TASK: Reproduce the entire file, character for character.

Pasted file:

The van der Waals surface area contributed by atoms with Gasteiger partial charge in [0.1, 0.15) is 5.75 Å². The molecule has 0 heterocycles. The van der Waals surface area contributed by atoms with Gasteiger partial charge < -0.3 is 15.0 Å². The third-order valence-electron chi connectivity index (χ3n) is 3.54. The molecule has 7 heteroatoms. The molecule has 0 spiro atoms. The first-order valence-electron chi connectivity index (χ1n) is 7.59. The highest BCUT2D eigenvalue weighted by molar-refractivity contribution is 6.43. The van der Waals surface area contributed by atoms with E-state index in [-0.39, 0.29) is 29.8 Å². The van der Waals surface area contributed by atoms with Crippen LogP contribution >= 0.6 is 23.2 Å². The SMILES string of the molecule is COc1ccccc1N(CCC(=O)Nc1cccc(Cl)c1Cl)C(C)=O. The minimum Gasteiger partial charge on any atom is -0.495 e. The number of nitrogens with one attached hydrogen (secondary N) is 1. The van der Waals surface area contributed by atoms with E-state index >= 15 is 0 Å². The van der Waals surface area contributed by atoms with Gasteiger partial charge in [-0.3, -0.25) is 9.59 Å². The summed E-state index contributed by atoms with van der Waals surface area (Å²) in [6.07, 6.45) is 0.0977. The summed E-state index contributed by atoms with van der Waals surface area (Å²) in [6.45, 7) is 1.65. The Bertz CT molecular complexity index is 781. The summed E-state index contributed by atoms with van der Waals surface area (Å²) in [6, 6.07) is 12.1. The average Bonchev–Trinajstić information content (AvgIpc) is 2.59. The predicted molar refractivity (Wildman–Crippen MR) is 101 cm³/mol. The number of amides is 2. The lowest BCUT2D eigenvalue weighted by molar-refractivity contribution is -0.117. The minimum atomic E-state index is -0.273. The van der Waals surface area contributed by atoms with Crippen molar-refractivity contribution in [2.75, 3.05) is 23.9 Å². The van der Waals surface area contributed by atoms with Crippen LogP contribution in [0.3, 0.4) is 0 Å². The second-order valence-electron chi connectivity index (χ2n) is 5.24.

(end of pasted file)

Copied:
The van der Waals surface area contributed by atoms with Gasteiger partial charge in [0.1, 0.15) is 5.75 Å². The molecule has 0 heterocycles. The van der Waals surface area contributed by atoms with Gasteiger partial charge < -0.3 is 15.0 Å². The third-order valence-electron chi connectivity index (χ3n) is 3.54. The molecule has 7 heteroatoms. The molecule has 0 spiro atoms. The first-order valence-electron chi connectivity index (χ1n) is 7.59. The highest BCUT2D eigenvalue weighted by molar-refractivity contribution is 6.43. The van der Waals surface area contributed by atoms with E-state index in [-0.39, 0.29) is 29.8 Å². The van der Waals surface area contributed by atoms with Crippen LogP contribution >= 0.6 is 23.2 Å². The SMILES string of the molecule is COc1ccccc1N(CCC(=O)Nc1cccc(Cl)c1Cl)C(C)=O. The minimum Gasteiger partial charge on any atom is -0.495 e. The number of nitrogens with one attached hydrogen (secondary N) is 1. The van der Waals surface area contributed by atoms with E-state index >= 15 is 0 Å². The van der Waals surface area contributed by atoms with Gasteiger partial charge in [-0.3, -0.25) is 9.59 Å². The summed E-state index contributed by atoms with van der Waals surface area (Å²) in [6.07, 6.45) is 0.0977. The summed E-state index contributed by atoms with van der Waals surface area (Å²) in [6.45, 7) is 1.65. The Bertz CT molecular complexity index is 781. The summed E-state index contributed by atoms with van der Waals surface area (Å²) in [6, 6.07) is 12.1. The average Bonchev–Trinajstić information content (AvgIpc) is 2.59. The predicted molar refractivity (Wildman–Crippen MR) is 101 cm³/mol. The number of amides is 2. The lowest BCUT2D eigenvalue weighted by molar-refractivity contribution is -0.117. The minimum atomic E-state index is -0.273. The van der Waals surface area contributed by atoms with Crippen molar-refractivity contribution in [2.75, 3.05) is 23.9 Å². The van der Waals surface area contributed by atoms with Crippen LogP contribution in [0.3, 0.4) is 0 Å². The second-order valence-electron chi connectivity index (χ2n) is 5.24.